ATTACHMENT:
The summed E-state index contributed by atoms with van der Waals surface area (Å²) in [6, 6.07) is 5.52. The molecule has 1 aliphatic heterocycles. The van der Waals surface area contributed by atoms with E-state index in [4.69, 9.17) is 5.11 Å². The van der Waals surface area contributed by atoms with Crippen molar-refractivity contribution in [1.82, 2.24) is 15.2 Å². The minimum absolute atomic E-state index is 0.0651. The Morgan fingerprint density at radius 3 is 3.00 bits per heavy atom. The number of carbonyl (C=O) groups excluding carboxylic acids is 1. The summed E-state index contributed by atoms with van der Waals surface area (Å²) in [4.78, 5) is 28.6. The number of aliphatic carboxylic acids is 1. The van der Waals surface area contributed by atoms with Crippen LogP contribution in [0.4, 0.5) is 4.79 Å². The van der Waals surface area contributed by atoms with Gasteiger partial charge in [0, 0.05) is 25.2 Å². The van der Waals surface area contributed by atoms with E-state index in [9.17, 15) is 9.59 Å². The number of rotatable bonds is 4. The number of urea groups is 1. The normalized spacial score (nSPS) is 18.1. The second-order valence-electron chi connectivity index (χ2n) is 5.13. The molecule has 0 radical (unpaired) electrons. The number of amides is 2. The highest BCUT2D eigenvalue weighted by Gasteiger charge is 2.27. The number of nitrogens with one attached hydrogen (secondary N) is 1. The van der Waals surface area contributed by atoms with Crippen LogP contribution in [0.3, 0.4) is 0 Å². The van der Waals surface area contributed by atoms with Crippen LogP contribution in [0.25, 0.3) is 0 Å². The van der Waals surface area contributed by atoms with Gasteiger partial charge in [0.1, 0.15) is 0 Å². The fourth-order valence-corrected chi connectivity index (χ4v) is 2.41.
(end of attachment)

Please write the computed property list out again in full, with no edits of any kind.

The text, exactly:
The summed E-state index contributed by atoms with van der Waals surface area (Å²) in [6, 6.07) is 5.52. The molecule has 1 aliphatic heterocycles. The van der Waals surface area contributed by atoms with E-state index in [4.69, 9.17) is 5.11 Å². The van der Waals surface area contributed by atoms with Crippen molar-refractivity contribution in [1.82, 2.24) is 15.2 Å². The minimum absolute atomic E-state index is 0.0651. The Morgan fingerprint density at radius 3 is 3.00 bits per heavy atom. The number of carbonyl (C=O) groups excluding carboxylic acids is 1. The summed E-state index contributed by atoms with van der Waals surface area (Å²) in [4.78, 5) is 28.6. The number of aliphatic carboxylic acids is 1. The van der Waals surface area contributed by atoms with Crippen LogP contribution in [0.4, 0.5) is 4.79 Å². The van der Waals surface area contributed by atoms with Gasteiger partial charge in [0, 0.05) is 25.2 Å². The van der Waals surface area contributed by atoms with E-state index in [9.17, 15) is 9.59 Å². The number of rotatable bonds is 4. The number of urea groups is 1. The normalized spacial score (nSPS) is 18.1. The second-order valence-electron chi connectivity index (χ2n) is 5.13. The molecule has 0 radical (unpaired) electrons. The number of amides is 2. The highest BCUT2D eigenvalue weighted by Gasteiger charge is 2.27. The number of nitrogens with one attached hydrogen (secondary N) is 1. The van der Waals surface area contributed by atoms with Crippen LogP contribution in [0.3, 0.4) is 0 Å². The van der Waals surface area contributed by atoms with Crippen LogP contribution in [0.25, 0.3) is 0 Å². The van der Waals surface area contributed by atoms with Gasteiger partial charge in [0.1, 0.15) is 0 Å². The fourth-order valence-corrected chi connectivity index (χ4v) is 2.41.